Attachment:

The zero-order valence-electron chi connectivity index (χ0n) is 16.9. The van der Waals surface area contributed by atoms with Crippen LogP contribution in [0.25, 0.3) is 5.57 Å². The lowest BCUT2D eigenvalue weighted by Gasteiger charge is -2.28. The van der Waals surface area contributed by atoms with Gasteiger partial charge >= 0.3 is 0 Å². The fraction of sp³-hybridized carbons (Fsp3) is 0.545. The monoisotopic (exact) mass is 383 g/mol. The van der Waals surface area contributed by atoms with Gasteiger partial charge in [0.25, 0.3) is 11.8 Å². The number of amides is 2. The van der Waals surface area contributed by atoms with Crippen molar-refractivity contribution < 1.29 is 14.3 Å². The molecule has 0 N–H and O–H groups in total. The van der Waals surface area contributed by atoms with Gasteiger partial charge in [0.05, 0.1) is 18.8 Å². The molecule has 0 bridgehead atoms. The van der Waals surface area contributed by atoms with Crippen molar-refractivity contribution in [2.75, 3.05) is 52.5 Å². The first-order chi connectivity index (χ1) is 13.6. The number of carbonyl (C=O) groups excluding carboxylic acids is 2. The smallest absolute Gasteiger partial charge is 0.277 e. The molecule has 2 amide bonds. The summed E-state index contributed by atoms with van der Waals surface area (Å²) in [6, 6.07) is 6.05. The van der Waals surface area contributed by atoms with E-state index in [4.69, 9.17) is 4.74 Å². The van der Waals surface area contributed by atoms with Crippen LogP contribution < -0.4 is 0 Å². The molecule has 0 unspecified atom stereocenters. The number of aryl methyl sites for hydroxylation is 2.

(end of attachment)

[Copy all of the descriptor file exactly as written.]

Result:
The zero-order valence-electron chi connectivity index (χ0n) is 16.9. The van der Waals surface area contributed by atoms with Crippen LogP contribution in [0.25, 0.3) is 5.57 Å². The lowest BCUT2D eigenvalue weighted by Gasteiger charge is -2.28. The van der Waals surface area contributed by atoms with Gasteiger partial charge >= 0.3 is 0 Å². The fraction of sp³-hybridized carbons (Fsp3) is 0.545. The monoisotopic (exact) mass is 383 g/mol. The van der Waals surface area contributed by atoms with Gasteiger partial charge in [0.25, 0.3) is 11.8 Å². The number of amides is 2. The van der Waals surface area contributed by atoms with Crippen molar-refractivity contribution < 1.29 is 14.3 Å². The molecule has 0 N–H and O–H groups in total. The van der Waals surface area contributed by atoms with Gasteiger partial charge in [0.05, 0.1) is 18.8 Å². The molecule has 0 bridgehead atoms. The van der Waals surface area contributed by atoms with Crippen molar-refractivity contribution in [2.75, 3.05) is 52.5 Å². The first-order chi connectivity index (χ1) is 13.6. The number of carbonyl (C=O) groups excluding carboxylic acids is 2. The smallest absolute Gasteiger partial charge is 0.277 e. The molecule has 2 amide bonds. The summed E-state index contributed by atoms with van der Waals surface area (Å²) in [6, 6.07) is 6.05. The van der Waals surface area contributed by atoms with E-state index in [4.69, 9.17) is 4.74 Å². The van der Waals surface area contributed by atoms with Crippen LogP contribution < -0.4 is 0 Å². The molecule has 0 unspecified atom stereocenters. The number of aryl methyl sites for hydroxylation is 2.